Your posts made me think, I like that! Plus I have a ton of movies I need to go check out! Thank you!

    • Post Author
      Posted May 8, 2017 at 12:41

      You have to take into consideration that most of these films were B movies and only took a coulple of weeks to film. I know, it sounds crazy, since many are still of a high quality.

      Thanks for all your comments, CD. You’ve had me thining more than once!

  • Sara C. Snider
    Posted May 2, 2017 at 08:02

    Great Z word! How fascinating to see the progression of the films like that and how they reflect the times. I learned a lot from your posts, and now have a much greater appreciation for film noir than I had before. Thank you! And congrats on finishing! Now it’s time to relax/recover. 😉

    • Post Author
      Posted May 8, 2017 at 12:43

      Yes, me too. I loved film noir because they are mostly mystery stories (and I love me a good mystery) and because of the visuals, but I never imaginged so much being in there, in terms of social history.

      Thanks for all your comment and for sticking to my series. I really enjoyed yours too.

  • Tina Basu
    Posted May 2, 2017 at 10:28

    beautiful end to a beautiful challenge. Congratulations on completing the competition on a high
    Twinkling Tina Cooks

    • Post Author
      Posted May 9, 2017 at 07:58

      Thanks Tina. I loved your challenge too. I mean recipes? And desserts too? You’ll always win me over with that 😉

  • Sharon M Himsl
    Posted May 2, 2017 at 22:52

    First of all, I want to congratulate you on finishing another a-z!! A very classy series that shows you put a lot of work and research into your posts.
    I find it interesting the brief period, 1949-1953…that you call Psychotic action and suicidal impulse. Does it feel to you that history is repeating itself lately? It’s troubling on the news to hear of all the shootings and suicidal rages playing out in the u.s. right now. You really sense something is terribly wrong 🙁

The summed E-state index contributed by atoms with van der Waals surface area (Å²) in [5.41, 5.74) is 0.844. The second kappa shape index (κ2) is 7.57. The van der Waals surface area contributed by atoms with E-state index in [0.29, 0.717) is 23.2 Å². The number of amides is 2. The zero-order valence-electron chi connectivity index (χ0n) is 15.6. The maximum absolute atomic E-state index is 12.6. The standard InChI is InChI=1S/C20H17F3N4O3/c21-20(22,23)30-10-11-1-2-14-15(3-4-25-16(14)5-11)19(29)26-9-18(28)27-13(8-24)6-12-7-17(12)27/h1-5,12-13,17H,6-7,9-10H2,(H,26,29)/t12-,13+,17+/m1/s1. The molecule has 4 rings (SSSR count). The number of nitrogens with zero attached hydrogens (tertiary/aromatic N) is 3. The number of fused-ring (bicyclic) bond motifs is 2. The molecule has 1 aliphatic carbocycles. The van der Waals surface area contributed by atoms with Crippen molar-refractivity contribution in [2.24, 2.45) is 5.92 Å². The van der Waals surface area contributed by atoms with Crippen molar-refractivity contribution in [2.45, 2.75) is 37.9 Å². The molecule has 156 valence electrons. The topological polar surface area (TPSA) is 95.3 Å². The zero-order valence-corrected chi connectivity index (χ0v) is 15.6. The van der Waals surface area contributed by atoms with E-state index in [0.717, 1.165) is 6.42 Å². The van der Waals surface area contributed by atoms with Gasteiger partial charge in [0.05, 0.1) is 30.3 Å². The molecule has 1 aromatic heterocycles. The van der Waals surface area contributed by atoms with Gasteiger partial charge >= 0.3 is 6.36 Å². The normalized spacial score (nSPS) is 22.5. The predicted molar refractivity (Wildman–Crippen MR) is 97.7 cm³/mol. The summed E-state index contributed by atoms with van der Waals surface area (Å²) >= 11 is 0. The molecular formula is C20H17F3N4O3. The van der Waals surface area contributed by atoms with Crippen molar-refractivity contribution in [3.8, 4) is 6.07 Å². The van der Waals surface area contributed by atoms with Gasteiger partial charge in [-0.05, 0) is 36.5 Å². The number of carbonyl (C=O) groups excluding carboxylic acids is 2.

• Post Author
      Posted May 9, 2017 at 08:00

      To be honest, Sharon, as I was writing the series – but even when I write my usual 1920s stuff – I hear a lot of echoes of today’s world.
      That’s why I like the Diesel Era (1920s-1950s-ish): there are so many similarities with our world today. I always hope we’ll learn something from who has come before us.

  • CD Gallant-King
    Posted May 4, 2017 at 15:07

    Hey, to follow-up on your awesome A-to-Z series, I nominated you for a blog award thingie:

    If you choose to accept it, you’ll have to fill out a bunch of silly questions and nominate more people. You’ve been warned…

    • Post Author
      Posted May 8, 2017 at 12:45

      Oh goodness, thanks, CD! It’s been ages since I last received a blog award!
      I will certainly accept it… if it may take me some time 😉

  • Andrea Lundgren
    Posted May 4, 2017 at 19:58

    Congratulations on completing the A-Z challenge! I’ve greatly enjoyed learning more about film noir, and I look forward to reading more of your posts in the future. (Though I had to look zeitgeist up; it’s not that common a word in the US, I guess. But then, what Z word is?) 🙂

    • Post Author
      Posted May 8, 2017 at 12:46

      LOL! But as another partecipant told me, the AtoZ is a good occasion to learn new words. I learned a few myself.

  • Andrea Lundgren
    Posted May 4, 2017 at 20:56

    And I nominated you for a Liebster Award. Enjoy!

    • Post Author
      Posted May 8, 2017 at 12:47

      thanks so much, Andrea! I’m so excited!
      It may take me a bit, but I’ll accept the award with gratitude 🙂